- A Royal Visit for the Stained Glass Museum
- The Corpus Vitrearum Celebrates
- Further travels of Nineteenth-Century British Stained Glass
- York Open Studios: Lecture by Ann Sotheran
- British Society of Master Glass Painters: a New Website and a Look Ahead to 2019
A Royal Visit for the Stained Glass Museum
On 27 November, the Stained Glass Museum celebrated the upcoming 40th anniversary of its opening to the public with a visit from His Royal Highness the Prince of Wales. The Prince became patron of the museum during its 25th anniversary appeal, and in this, his second, visit to the museum he enjoyed seeing how the museum’s collection has grown and developed since his last visit in 2000. He went on to join over 200 guests at a reception in the Lady Chapel at Ely Cathedral, in the north triforium of which the mu-seum is housed. At the reception, the Prince cut the museum’s 40th birthday cake and unveiled a plaque commemorating the visit.
The Corpus Vitrearum Celebrates
The British arm of the international stained glass research project, the Corpus Vitrearum, recently celebrated being awarded charitable status. As a registered charity, the CVMA (GB) will more easily and widely by recognised as existing for social benefit, and will now have access to certain sources of grant funding open only to organisations with charitable status, allowing us to fund raise more effectively.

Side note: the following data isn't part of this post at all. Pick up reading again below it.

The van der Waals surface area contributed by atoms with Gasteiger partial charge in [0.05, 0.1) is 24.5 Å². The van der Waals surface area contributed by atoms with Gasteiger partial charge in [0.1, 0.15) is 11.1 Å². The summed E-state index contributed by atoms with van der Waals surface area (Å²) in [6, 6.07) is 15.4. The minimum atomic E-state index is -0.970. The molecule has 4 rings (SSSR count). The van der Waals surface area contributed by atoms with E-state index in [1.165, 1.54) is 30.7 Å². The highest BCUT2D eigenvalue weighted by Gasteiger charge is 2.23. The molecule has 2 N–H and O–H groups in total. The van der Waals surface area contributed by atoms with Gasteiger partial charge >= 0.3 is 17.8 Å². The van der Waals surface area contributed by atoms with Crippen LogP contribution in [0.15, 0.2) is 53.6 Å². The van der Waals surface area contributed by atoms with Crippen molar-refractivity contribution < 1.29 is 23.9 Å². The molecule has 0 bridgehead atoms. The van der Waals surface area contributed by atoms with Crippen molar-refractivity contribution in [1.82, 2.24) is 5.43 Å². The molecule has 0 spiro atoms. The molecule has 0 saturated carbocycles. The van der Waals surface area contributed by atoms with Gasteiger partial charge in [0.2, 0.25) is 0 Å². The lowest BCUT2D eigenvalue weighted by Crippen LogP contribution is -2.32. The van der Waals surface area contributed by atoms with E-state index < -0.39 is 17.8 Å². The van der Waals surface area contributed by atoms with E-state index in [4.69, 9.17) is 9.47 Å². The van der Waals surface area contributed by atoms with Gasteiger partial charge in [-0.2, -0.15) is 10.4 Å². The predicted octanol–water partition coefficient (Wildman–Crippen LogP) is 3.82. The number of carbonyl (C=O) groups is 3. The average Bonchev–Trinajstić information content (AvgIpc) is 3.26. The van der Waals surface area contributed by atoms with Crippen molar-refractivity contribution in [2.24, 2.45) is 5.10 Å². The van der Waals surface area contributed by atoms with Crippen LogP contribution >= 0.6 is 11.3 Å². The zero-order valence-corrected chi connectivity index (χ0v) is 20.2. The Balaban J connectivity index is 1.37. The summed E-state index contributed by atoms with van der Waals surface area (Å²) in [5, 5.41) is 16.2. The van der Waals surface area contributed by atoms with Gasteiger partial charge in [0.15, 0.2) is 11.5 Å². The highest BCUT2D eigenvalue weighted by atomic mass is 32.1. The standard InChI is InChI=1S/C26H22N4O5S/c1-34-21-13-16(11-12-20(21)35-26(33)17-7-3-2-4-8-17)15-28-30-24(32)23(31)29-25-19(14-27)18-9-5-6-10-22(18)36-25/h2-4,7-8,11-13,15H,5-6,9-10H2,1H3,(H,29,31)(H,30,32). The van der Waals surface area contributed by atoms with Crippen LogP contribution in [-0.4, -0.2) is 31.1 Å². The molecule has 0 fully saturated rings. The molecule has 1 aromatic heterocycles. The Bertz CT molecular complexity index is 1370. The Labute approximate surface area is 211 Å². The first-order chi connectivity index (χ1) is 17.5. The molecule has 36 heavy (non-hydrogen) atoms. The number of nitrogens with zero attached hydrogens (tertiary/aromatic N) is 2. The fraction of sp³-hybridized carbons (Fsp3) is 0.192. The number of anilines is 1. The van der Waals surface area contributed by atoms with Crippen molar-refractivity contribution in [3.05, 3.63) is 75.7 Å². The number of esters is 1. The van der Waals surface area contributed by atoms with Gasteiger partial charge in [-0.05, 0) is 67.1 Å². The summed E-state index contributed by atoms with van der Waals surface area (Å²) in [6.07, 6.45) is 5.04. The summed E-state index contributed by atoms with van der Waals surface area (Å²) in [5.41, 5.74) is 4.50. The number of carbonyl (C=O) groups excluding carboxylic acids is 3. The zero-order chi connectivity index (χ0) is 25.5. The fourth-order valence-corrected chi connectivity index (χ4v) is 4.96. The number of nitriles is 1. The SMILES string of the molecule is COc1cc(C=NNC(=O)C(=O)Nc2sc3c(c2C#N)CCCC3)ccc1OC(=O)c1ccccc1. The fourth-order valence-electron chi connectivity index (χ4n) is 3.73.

Further travels of Nineteenth-Century British Stained Glass
Following on from the discovery, featured in last month’s Vidimus (issue 121), of stained glass at the Güell Palace in Barcelona from the studio of T. W. Camm, this month brings further evidence of the international travels of stained glass produced in Britain in the nineteenth century – as well as modern day commitment to preserving these treasures.
The Basilica of St John the Baptist in Newfoundland and Labrador, Canada, houses what the cathedral believes to be the largest collection of windows anywhere in the world, outside England, by the London-based stained glass window-maker, William Warrington (1796-1869). Having trained under Thomas Willement, one of the earliest Gothic Revival stained glass makers of note, Warrington had established his own work-shop by the early 1830s and was the preferred choice of A. W. N. Pugin to produce windows for his commissions – until becoming too expensive for the architect by the end of the decade. Best known, perhaps, for his fine work at Norwich and Ely Cathedrals, and his early publications on Gothic stained glass, Warrington’s windows at St John’s, together with others, including a series of smaller, later windows made in Ireland, now form the heart of a new publication, Stained Glass Windows of the Basilica-Cathedral of St John the Baptist, St John’s Newfoundland, produced not only to publicise the beauty of the church’s stained glass, but to raise much-needed funds for their restoration.